“About three years ago, we seriously sat down and focused and thought ‘Yeah let’s go and make an album’,” says Jon.


“Then during that period we produced lots of different tracks, inspired by lots of different ideas; there’s plenty of other stuff that didn’t make it onto the album. It’s really more a question of making as many things until we had as good a tracks as we felt we could possibly have, and also something that was vaguely cohesive and sounded like Coldcut.”



Skrufff (Jonty Skrufff): Coldcut have always been very much on the cutting edge of technology, given the rise of Ipods and downloading how much is the concept of album becoming redundant?


Coldcut: “It kind of is, and it isn’t; almost. For example, take Pink Floyd, I can’t imagine ‘Dark Side Of The Moon’, which was conceived to be listened to as one piece, or any similar concept albums, working well on a modern random downloading track platform. I think there’s always a place for an album as one piece of music but it’s up to the individual to take what they wish from it. I don’t see anything wrong with that. I personally gut the tracks that I like and ignore the ones that I don’t.”


Skrufff: Do you have an I- Pod yourself?


Coldcut: “No I don’t, because you can’t transfer it onto loads of different formats, so I just gut my CDs onto massive hard disc.”


Skrufff: You’ve picked a wide range of collaborators, such as Robert Owens on Walk A Mile, where did he come in?


Coldcut: “That’s a typical story for this album. It’s a cover version of a tune I’ve loved for years which was originally recorded by Joe South and actually covered by Elvis Presley and also by Bryan Ferry. I always thought it was a great soul tune, masquerading as a country rock tune. So I got a singer – not Robert Owens, but another bod (bloke), to demo it out and for a long time it sat around on the shelf. It was originally recorded at 90bpm then I decided to turn it into a house tune, sped it up, changed the key and fucked around with it. I thought it was interesting, but I still thought it was a bit cheesy to be honest, so I put it on the shelf again for quite a while.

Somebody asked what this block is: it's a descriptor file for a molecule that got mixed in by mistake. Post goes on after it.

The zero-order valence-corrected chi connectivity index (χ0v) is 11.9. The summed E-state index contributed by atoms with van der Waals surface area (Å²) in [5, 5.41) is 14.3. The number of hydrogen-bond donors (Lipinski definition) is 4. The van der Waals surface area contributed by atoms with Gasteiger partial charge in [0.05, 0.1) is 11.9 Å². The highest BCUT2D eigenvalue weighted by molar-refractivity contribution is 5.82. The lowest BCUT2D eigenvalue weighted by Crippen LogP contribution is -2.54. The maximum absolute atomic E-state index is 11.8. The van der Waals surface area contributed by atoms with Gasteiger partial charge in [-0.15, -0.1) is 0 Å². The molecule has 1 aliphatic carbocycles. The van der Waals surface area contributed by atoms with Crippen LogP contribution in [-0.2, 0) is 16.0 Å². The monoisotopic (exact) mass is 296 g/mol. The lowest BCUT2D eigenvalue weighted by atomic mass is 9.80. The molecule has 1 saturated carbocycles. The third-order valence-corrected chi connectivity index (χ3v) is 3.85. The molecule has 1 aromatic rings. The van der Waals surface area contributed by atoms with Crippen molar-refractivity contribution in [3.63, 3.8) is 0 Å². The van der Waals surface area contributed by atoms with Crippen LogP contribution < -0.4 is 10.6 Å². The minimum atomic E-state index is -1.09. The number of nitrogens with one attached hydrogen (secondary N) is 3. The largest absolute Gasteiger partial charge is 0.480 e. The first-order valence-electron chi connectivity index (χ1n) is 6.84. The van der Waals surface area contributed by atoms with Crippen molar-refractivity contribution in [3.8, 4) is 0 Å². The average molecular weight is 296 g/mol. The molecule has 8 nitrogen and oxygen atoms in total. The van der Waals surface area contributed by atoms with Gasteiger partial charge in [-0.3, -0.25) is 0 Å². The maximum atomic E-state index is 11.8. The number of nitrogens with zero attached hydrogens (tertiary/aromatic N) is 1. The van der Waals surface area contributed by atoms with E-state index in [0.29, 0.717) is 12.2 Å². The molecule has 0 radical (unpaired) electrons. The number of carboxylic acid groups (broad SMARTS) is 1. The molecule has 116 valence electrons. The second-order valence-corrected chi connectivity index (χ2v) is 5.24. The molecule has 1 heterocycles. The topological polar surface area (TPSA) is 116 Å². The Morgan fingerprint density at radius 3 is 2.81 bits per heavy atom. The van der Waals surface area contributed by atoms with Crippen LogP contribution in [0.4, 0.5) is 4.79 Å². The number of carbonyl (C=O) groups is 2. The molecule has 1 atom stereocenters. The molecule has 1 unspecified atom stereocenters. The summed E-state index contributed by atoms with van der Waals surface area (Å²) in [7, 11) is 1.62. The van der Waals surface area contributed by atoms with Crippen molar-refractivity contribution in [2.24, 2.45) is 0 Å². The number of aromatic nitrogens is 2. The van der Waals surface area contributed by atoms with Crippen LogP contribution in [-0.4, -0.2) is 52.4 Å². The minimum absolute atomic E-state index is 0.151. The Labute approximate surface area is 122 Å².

Then one day I was fucking about with it and Matt came to the studio and said: ‘Oh what’s this?’ So Ross Allen, who was helping us out with A & Ring at the time said ‘This is pretty interesting’. I was like ‘Well, I think it’s a bit cheesy, the vocals doesn’t work’. We were talking about it and Robert’s name came up and we thought he was going to be in Chicago or whatever, but in fact he lived in London and is a friend of a friend of a friend, so it was one of those few degrees of removal things. We got in touch with him and within a week he was in the studio, he did the vocal and we did some more programming on the track and that was it. It almost didn’t make it because it sat around for ages. I think I originally started that track about three years ago. ”


Skrufff: How do you see the state of dance/ electronic music at the moment?


Coldcut: “It’s wobbly, I think. Possibly. I went to Selfridges recently, as you do around Christmas-time, to gawp at the temple of capitalism and consumerism, and there used to be a DJ store with all the kit in the basement and it wasn’t there any more. Little pointers like that are interesting. There aren’t as many good records I don’t think at the moment, either, it’s all got too easy really.”


Skrufff: Making music’s got too easy?


Coldcut: “Yeah, the democratization of the equipment has made it so easy that actually it makes it more difficult.”


Skrufff: When you started making music back in the eighties, when did it start becoming serious, as in you could make a living out of it?


Coldcut: “I don’t know if it’s ever become serious, actually: it has in one way but not in another, it’s just a matter of survival. I went from being a teacher, to going on Top Of The Pops, then getting some reasonably good royalty cheques, then realizing that a lot of money had been taken from us in various different ways. It was quite a roller coaster ride in a way.”